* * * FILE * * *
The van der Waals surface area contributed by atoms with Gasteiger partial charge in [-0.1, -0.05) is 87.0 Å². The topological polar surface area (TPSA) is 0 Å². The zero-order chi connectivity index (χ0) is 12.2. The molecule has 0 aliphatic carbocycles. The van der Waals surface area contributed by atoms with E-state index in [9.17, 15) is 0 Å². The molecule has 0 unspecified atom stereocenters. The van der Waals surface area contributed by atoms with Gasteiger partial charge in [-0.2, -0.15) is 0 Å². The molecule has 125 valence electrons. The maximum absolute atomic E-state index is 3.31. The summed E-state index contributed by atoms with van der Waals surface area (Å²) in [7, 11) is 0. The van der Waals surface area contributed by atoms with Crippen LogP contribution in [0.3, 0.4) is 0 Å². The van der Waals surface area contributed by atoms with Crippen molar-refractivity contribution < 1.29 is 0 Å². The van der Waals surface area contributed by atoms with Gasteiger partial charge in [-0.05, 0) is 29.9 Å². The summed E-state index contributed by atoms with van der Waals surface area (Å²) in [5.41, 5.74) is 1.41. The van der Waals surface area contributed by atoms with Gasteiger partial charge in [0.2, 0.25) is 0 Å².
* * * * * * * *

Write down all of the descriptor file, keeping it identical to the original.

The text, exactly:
The van der Waals surface area contributed by atoms with Gasteiger partial charge in [-0.1, -0.05) is 87.0 Å². The topological polar surface area (TPSA) is 0 Å². The zero-order chi connectivity index (χ0) is 12.2. The molecule has 0 aliphatic carbocycles. The van der Waals surface area contributed by atoms with E-state index in [9.17, 15) is 0 Å². The molecule has 0 unspecified atom stereocenters. The van der Waals surface area contributed by atoms with Gasteiger partial charge in [-0.2, -0.15) is 0 Å². The molecule has 125 valence electrons. The maximum absolute atomic E-state index is 3.31. The summed E-state index contributed by atoms with van der Waals surface area (Å²) in [7, 11) is 0. The van der Waals surface area contributed by atoms with Crippen LogP contribution in [0.3, 0.4) is 0 Å². The van der Waals surface area contributed by atoms with Crippen molar-refractivity contribution < 1.29 is 0 Å². The van der Waals surface area contributed by atoms with Gasteiger partial charge in [-0.05, 0) is 29.9 Å². The summed E-state index contributed by atoms with van der Waals surface area (Å²) in [5.41, 5.74) is 1.41. The van der Waals surface area contributed by atoms with Gasteiger partial charge in [0.2, 0.25) is 0 Å².